Jamie Chalker likes motorcycles, but then, he likes cars, too. What better way to combine both passions than to create a motorcycle powered street racer like this? Starting in October of 2003 with parts and pieces donated from an '02 Kawasaki ZX9R and an idea in his head, Jamie worked steadily until the car rolled out in June of 2006.
So there would be no mistake about the genetic origins of the car, Jamie wanted to use as many Kawasaki parts as possible. He built a tube chassis to hang everything together and hand laid the fiberglass body. It has a 2:1 quick steer with rack and pinion, and 4 wheel disc brakes. He did all of the bodywork and painting, too.
Parts from the Kawasaki include engine, exhaust, headlight, taillights, blinkers, mirrors, gas lid, grab handles, and hand controls. He even used the factory stickers. He used 4 ZX9R shocks in the rear and for a little added cool factor, he mounted the sidestand.
Motorcycle powered cars do have one issue during construction, what do you do for a reverse gear? Jamie came up with a very slick solution which takes advantage of the fact that this car has a driveshaft instead of a chain. He mounted a small block Chevy flywheel back at the rear end and added a high torque electric starter motor. Simple, functional, elegant.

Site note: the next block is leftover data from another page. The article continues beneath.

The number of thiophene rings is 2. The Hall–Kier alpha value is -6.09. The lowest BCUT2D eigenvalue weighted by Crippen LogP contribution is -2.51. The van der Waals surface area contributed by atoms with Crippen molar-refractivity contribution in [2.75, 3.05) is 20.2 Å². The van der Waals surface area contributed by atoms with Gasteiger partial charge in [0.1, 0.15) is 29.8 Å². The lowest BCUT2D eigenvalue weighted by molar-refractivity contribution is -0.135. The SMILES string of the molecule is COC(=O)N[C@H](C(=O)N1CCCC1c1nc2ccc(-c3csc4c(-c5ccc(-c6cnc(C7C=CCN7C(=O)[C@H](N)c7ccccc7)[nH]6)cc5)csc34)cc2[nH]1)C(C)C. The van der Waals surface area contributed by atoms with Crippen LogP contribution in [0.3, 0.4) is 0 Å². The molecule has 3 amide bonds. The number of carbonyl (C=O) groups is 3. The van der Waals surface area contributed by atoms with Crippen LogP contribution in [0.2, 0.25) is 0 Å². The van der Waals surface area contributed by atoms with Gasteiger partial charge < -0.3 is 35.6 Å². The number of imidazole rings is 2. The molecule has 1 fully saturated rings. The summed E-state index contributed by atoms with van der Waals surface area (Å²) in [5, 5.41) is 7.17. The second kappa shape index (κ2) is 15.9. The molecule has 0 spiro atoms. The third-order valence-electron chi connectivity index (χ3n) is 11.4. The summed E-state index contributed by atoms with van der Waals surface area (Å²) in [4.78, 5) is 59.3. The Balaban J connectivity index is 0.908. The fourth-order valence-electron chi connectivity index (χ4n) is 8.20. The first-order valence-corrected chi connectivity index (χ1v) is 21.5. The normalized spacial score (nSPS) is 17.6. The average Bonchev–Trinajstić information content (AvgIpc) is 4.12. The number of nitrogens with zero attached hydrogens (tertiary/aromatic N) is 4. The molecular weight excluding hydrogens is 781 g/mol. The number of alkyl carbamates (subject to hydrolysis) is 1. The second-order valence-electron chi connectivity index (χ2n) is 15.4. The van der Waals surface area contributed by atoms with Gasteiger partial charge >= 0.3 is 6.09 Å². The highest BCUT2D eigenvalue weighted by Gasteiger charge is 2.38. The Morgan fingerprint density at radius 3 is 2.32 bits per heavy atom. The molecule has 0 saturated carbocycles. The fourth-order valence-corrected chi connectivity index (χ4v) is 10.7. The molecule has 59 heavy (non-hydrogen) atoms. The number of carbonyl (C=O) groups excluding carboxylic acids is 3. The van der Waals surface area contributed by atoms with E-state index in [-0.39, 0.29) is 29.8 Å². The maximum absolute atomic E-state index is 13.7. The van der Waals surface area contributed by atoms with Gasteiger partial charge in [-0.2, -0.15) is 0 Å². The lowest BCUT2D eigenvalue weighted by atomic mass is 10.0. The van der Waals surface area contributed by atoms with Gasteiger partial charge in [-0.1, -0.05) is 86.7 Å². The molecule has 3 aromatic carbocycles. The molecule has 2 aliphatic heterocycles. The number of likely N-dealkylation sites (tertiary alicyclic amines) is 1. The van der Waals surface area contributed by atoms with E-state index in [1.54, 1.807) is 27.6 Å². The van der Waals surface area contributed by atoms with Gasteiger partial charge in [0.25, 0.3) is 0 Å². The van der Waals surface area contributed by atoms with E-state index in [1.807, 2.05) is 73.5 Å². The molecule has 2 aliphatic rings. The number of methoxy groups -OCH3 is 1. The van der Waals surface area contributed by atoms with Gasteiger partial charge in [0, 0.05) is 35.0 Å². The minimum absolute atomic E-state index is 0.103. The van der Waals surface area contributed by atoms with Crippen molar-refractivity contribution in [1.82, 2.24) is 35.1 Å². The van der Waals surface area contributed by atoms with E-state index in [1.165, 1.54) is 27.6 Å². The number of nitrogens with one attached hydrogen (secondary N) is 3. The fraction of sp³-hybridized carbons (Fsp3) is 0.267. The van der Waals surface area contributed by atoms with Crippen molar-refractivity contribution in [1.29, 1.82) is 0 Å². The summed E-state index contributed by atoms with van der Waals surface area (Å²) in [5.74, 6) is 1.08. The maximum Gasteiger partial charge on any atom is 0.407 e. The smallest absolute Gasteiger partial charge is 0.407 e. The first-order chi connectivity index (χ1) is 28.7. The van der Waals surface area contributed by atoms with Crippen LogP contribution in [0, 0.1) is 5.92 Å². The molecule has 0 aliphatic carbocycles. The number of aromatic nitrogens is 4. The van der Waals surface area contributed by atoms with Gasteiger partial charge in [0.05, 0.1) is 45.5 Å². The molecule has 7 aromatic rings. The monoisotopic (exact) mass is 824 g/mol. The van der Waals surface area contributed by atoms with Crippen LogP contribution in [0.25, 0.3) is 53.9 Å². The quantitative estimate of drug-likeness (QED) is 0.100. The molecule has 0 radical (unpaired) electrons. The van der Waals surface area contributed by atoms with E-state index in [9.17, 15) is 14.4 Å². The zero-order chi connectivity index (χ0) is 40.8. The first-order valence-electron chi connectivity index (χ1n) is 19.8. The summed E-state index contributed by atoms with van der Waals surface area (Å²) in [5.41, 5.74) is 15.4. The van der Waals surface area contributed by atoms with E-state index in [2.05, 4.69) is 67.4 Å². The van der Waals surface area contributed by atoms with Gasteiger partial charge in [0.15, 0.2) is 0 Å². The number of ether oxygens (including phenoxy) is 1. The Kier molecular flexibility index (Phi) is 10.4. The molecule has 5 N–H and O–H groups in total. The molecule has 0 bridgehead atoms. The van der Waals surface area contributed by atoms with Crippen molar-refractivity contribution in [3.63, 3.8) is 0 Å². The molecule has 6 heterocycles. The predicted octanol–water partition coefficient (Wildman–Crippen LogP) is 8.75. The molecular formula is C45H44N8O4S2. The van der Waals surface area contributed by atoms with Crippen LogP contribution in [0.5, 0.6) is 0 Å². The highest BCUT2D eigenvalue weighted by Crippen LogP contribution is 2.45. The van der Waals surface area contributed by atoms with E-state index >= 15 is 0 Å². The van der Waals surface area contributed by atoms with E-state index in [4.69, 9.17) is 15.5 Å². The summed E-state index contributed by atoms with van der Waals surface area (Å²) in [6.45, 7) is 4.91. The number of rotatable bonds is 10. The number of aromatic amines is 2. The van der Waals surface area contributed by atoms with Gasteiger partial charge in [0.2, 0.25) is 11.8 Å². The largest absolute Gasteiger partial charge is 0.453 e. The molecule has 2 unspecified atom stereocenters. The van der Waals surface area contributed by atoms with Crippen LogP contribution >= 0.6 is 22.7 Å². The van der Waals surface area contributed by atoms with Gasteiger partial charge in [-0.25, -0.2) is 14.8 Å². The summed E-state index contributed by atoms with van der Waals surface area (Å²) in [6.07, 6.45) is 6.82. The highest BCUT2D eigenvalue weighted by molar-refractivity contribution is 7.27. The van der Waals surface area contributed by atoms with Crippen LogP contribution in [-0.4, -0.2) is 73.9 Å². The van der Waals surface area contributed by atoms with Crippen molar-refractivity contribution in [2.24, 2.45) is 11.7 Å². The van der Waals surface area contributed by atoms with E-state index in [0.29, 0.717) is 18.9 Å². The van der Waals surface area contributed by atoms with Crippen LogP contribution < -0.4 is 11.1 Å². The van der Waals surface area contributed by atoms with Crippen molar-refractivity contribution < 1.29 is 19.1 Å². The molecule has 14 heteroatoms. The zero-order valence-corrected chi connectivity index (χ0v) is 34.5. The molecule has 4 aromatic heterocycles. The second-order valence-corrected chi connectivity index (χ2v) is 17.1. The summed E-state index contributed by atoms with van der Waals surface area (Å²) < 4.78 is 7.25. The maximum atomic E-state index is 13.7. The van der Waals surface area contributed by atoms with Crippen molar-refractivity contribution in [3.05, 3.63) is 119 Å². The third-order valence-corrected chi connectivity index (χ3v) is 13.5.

Of course, building a street car like this is one thing, getting it registered so you can mount a license plate is something else. That process alone took 8 months. As Jamie says:
I had to fill out an application for vin, have a hand written letter from the sheriff department stating it's road worthy, have it inspected again after the vin number was applied, they issued me a title, had to have insurance ( finally got it through progressive) before I could get it licensed. Oh yeah, they figured out how to tax it, I had to show my receipts and pay taxes on everything I had not paid tax on when purchased.
It might have been a long process but I believe it was very well worth it, just think about being able to cruise around in this. He doesn't have any hard performance figures yet but he mounted a g-tech which should yield the numbers very soon. Almost all of the weight is below the centerline of the wheels, making it very stable. He says it corners so hard it's almost scary, he can't get the front wheels to push but the back end can slide a bit.
With all of the conversions out there, dropping motorcycle engines into cars, I really like the idea of starting from scratch to take maximum advantage of the engine without all of the compromise of a car originally designed for something else. I think this is a sweet looking ride and I bet it's a real hoot to drive. Jamie said he would send along performance figures when he gets them. I'll be looking forward to those, but overall, this is definitely one of the best motorcycle powered car projects I've seen. Very nice work! I like it, ... a lot!
Many more photos below: